The power companies lit up an otherwise ordinary session in the markets on Monday and the main reason was a 37 percent hike in power tariff after nine years by the Tamil Nadu state electricity boards. The biggest issue with the power sector today is arguably the weak financial condition of state electricity boards. No doubt, the 37 percent hike came as a relief to the sector.
S K Tuteja, member, Shunglu committee (which recently submitted report of the SEB sector) told CNBC Tv 18 that the move was encouraging. "But we need to get more private investment in the distribution sector and improve the technology for the private distributors to minimise their transmission and distribution losses."
It is also evident that the price hike cannot remain an ad hoc move and such hikes will be required on an annual basis. The tariff hikes and better implementation of technology is required to facilitate restructuring of almost Rs 80,000 crore worth of loans that the SEBs have. Tuteja said, " The concern of the lenders are genuine and restructuring can happen only if there are hikes across all states. Restructuring can be negotiated in case by case basis, but it can only happen if there are hopes of improved conditions and better functioning of the SEBs in the future."
REC, one of the biggest lenders to the sector, has an exposure to Tamil Nadu of Rs 9,000 crore, Andhra Pradesh of Rs 6,000 crore and Rajasthan of Rs 1000 crore. In Uttar Pradesh, its exposure is at Rs 6,000 crore.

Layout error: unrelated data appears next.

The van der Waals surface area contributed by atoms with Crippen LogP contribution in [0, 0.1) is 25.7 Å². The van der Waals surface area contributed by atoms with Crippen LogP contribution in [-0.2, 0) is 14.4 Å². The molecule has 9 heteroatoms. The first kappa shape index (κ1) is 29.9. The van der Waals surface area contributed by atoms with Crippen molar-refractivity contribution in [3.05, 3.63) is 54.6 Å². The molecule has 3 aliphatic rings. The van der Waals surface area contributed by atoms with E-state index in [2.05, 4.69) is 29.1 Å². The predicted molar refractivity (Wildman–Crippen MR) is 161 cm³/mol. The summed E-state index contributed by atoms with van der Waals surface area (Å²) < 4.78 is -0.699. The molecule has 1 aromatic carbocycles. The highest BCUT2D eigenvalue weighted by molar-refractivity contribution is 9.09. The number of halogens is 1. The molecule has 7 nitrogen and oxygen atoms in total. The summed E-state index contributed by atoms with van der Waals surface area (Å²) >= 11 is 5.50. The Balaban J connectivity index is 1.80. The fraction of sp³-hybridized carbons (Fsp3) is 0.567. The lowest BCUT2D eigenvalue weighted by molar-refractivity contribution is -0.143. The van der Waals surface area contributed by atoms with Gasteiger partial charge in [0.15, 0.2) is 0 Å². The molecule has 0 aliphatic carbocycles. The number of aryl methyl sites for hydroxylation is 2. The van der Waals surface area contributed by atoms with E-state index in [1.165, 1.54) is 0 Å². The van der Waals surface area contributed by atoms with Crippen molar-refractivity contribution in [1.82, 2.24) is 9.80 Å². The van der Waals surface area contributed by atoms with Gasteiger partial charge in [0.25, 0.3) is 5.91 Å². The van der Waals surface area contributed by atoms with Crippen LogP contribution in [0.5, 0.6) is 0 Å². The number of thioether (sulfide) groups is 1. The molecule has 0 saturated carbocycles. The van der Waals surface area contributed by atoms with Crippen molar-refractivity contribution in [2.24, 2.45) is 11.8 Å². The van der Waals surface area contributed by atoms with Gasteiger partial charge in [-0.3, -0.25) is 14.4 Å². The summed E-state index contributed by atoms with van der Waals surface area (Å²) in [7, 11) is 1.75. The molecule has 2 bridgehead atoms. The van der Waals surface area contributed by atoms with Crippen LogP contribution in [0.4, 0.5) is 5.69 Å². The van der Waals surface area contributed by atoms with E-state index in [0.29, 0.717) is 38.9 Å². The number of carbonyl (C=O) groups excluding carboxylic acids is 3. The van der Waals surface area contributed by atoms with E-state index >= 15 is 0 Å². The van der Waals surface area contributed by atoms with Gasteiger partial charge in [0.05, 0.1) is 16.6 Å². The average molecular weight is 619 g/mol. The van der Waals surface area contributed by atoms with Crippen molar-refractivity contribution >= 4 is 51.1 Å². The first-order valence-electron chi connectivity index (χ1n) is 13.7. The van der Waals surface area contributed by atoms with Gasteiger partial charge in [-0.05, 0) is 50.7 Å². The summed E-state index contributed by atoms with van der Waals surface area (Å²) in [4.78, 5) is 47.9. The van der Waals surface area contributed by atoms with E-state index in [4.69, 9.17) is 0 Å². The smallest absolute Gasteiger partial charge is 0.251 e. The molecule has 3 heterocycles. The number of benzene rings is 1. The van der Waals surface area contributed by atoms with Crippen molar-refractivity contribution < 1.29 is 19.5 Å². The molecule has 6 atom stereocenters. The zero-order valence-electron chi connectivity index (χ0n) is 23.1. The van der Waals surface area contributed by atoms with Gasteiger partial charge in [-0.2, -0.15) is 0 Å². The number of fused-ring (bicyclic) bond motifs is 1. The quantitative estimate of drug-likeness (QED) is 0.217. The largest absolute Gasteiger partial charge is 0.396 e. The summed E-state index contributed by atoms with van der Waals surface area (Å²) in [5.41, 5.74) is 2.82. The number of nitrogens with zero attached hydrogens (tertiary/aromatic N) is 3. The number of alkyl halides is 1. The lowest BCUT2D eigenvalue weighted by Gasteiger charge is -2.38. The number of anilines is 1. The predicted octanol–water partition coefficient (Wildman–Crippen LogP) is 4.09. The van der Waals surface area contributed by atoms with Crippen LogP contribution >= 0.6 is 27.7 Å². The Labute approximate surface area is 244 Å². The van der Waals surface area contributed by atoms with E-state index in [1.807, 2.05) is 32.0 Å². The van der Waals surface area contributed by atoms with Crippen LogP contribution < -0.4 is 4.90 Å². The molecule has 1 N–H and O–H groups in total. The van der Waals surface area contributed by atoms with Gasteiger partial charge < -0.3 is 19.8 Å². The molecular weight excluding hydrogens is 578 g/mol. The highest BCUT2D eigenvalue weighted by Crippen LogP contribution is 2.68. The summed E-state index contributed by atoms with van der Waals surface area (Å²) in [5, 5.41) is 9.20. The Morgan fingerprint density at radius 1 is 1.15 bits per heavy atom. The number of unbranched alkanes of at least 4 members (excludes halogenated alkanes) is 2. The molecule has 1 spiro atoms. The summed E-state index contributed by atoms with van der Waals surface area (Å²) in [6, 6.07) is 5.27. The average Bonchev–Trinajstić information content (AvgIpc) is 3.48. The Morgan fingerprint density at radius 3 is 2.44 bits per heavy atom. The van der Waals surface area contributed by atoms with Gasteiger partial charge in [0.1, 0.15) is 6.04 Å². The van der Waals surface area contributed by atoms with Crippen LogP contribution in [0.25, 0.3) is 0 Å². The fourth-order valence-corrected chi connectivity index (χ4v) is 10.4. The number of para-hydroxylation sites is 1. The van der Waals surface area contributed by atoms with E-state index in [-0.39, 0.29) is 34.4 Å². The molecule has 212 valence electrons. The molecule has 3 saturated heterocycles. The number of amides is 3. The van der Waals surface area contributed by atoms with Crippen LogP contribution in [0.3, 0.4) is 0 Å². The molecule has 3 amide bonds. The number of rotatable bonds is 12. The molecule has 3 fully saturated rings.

HD Khunteta, director, finance of REC told CNBC-TV18 that "Asset quality is positively impacted as the chances of default can almost be done away with with the rise in prices. Even states like Orissa and Andhra Pradesh have raised tariffs by 12-25 percent. The increase in cash flow is a positive for REC therefore."
So who will benefit the most and who will lose out?
Harshvardhan Dole, analyst IIFL explained the repricing will benefit PTC the most which had seen substantial expansion in working capital needs due to fall in cash flow. Tamil Nadu has been holding back payment to many wind generators who will also benefit.
But with better implementation of policies, spot sales of power could go down but it will improve predictability of cash flows. "The generation companies must get into long or medium term contract to sell power and spot sales must be minimised. That helps all the stakeholders in the power segment," said Dole.